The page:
Keeping inflation at reasonable levels is clearly an important goal, but this key rate increase came at a really bad timing. In fact, 62% of small and medium-sized businesses are still collapsing under the weight of their pandemic debt, which amounts to an average of $158 thousand. It is increasingly expensive to do business in Canada. High operating costs, high interest rates and labor shortages are putting SMEs in a difficult position,” warns Simon Goudreau, chief economist and vice president of research at CFIB.
Nearly a third of small and medium-sized businesses (32%) plan to increase prices by 6% over the next year, according to CFIB’s August Business Barometer. You should know that 79% of small and medium-sized businesses have already had to raise their prices over the past year to offset the increase in operating costs, according to a June survey by CFIB.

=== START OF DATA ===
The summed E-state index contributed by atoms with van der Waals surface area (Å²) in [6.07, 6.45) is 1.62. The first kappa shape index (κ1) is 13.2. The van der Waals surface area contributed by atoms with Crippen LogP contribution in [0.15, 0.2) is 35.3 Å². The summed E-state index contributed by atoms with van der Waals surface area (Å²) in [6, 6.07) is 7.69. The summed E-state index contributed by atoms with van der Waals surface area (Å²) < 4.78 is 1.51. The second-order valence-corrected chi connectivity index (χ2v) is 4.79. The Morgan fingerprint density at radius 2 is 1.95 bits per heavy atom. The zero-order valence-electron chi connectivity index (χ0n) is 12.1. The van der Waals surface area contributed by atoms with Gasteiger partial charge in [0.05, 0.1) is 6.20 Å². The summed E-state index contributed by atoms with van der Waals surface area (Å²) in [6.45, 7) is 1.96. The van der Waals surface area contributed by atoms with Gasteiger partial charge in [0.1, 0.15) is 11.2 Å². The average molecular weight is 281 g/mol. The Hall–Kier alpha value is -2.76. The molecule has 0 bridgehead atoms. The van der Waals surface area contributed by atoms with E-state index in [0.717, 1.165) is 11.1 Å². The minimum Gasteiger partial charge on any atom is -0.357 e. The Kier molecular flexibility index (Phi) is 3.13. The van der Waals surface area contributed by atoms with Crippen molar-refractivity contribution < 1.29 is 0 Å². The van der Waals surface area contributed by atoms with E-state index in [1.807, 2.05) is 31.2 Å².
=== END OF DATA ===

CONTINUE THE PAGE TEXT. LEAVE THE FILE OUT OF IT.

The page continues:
“Governments must quickly take measures to lower the operating costs of small and medium businesses. For example, the federal government should freeze currently planned tax increases and accelerate reductions in credit card transaction processing fees, as promised,” suggests Yasmin Janet, Vice President of National Affairs in CFIB.
To help small and medium businesses get out of this mess, the African Union International Bank recommends that governments adopt some measures, namely:
- Freezing planned federal tax increases (including carbon/alcohol taxes and CPP/QPP or EI premiums);
- reduce the regional tax burden;
- Increase the grant portion of Canadian Emergency Business Account (CEBA) loans to at least 50%;
- The deadline for the repayment of CEBA loans that can be partially converted into grants has been postponed until December 2024
- Increase the small business deduction from $500,000 to $600,000;
- Immediate implementation of the promised reduction in credit card transaction fees for small merchants.
“While SMEs have to deal with significant increases in almost every component of their budget, governments must ensure that they do not impose additional costs that will have a negative impact on their activities,” comments Yasmine Genetti.
To view the full CFIB report, he is here.
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